posted at 12:31 pm on November 29, 2016 by Jazz Shaw
If you’re planning on going to the airport today or even stopping at McDonald’s for a McRib you should probably add a bit of buffer time into your schedule. The “Fight for 15” crowd, in concert with other union activists, are staging another Day of Disruption. In other words, it’s not a protest to get a message out, but rather an orchestrated attempt to shut down the flow of commerce and basic infrastructure. (Fox News)
Workers from fast-food chains and nearly 20 airports joined nationwide protests for higher pay, union rights and immigration reform on Tuesday in their first major action since businessman Donald Trump won the U.S. presidential election.
McDonald’s restaurants in 340 cities are prime rally targets, while baggage handlers and cabin cleaners at Chicago’s O’Hare and Boston’s Logan international airports were to demonstrate in support of workers demanding starting pay of $15 per hour, organizers of the “Fight for $15” campaign said.
More than 200 protesters held a pre-dawn rally in New York City’s Zuccotti Park, about half a block from a McDonald’s restaurant, where they banged on drums and chanted slogans calling for a minimum wage of $15 an hour.
What we’re seeing here is the merging of several liberal attack modes, both old and new, now being repurposed for the next phase of the liberal agenda. In terms of “something old” we have the New York City gathering at Zuccotti Park. In case you weren’t around for their previous antics, that’s where the Occupy Wall Street movement kicked into gear, with makeshift camps full of rape tents and “peaceful protesters” pooping on police cars in the public square. The SEIU sponsored protesters today are moving on from such displays to closing down fast food outlets and trying to slow down if not stop flights at airports. These are the newer tactics of “disruption” which are being taught in liberal protest boot camp these days.
You may recall when the #BlackBrunchNYC plan was hatched and BLM activists went around the Big Apple flooding into eateries and shutting them down with the stated purpose of “disrupting white spaces.” (That must have been a shock to the black and Latino patrons in all of those establishments who were similarly prevented from eating.) More commonly than that, we’ve seen BLM marching onto highways in cities around the nation every time they have anything to protest and shutting down entire interstates for hours on end.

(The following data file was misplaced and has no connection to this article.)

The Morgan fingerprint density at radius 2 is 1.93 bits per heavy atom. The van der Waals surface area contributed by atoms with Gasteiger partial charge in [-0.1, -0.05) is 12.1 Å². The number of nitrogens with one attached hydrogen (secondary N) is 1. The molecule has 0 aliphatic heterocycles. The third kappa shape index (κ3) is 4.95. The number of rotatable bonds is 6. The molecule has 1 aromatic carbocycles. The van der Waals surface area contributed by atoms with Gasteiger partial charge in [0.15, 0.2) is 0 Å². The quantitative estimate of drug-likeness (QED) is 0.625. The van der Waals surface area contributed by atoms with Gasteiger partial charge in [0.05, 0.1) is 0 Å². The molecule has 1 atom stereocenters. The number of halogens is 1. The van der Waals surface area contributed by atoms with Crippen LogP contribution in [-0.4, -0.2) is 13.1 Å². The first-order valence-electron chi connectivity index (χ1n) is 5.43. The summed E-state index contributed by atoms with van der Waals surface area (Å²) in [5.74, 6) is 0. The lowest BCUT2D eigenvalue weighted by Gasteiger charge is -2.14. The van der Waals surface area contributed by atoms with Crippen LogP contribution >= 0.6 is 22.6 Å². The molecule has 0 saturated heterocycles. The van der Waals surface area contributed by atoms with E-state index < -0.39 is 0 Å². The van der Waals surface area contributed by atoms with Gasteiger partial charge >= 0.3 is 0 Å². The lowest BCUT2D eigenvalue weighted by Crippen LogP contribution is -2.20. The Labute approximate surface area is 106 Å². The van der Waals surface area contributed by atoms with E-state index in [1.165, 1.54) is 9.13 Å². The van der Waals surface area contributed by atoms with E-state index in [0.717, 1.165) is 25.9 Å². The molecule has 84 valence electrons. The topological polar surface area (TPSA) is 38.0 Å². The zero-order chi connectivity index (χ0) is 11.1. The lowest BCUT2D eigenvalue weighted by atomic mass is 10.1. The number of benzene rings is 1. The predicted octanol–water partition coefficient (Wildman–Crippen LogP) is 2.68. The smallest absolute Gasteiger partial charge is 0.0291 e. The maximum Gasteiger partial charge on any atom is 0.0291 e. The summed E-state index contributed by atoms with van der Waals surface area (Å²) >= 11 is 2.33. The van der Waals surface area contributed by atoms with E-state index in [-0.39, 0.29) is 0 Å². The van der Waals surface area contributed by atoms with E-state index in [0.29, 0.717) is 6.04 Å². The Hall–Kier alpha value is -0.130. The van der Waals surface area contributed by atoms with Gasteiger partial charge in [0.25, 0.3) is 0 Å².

Now the tactics are all being rolled into one and fed into the Fight for 15 crew’s playbook. I was originally tipped off to this event by Jeremy Adler at America Rising Squared. Their statement on this scheme hits all the right notes.
“Big Labor poured hundreds of millions of its dues-paying members’ dollars into this past month’s elections, only to see its chosen candidates lose across the board. From the defeat of Hillary Clinton and so many others who strongly backed the unions’ “Fight for $15” minimum wage campaign, this election should serve as a wake-up call that organized labor’s special-interest agenda doesn’t reflect the values and priorities of working people across America…
“The truth is, today’s protests are not genuine reflection of worker anxiety, but a highly coordinated, well-funded campaign by SEIU union bosses and their PR pros in New York City. Big labor is spending tens of millions of dollars to orchestrate these protests to try and recruit fast-food workers as new dues-payers, filling their shrinking coffers and bolster their depleted membership rolls.
Personally, just as I’ve said with the highway and restaurant stunts pulled by Black Lives Matter, I’m all in favor of some of these protests going forward. Rather then demonstrating in a traditional fashion and getting their message out to potentially supportive members of the public, they will leave a single, vivid memory seared in the minds of all who encounter them. That vision will be of missing out on a lunch meeting or sitting in an endless line of stalled traffic for hours when they’re supposed to be getting home to pick up the kids. Any possible empathy the group might have fostered evaporates at that point.
So you go ahead and “disrupt” the world, guys. Let’s see how far it gets you.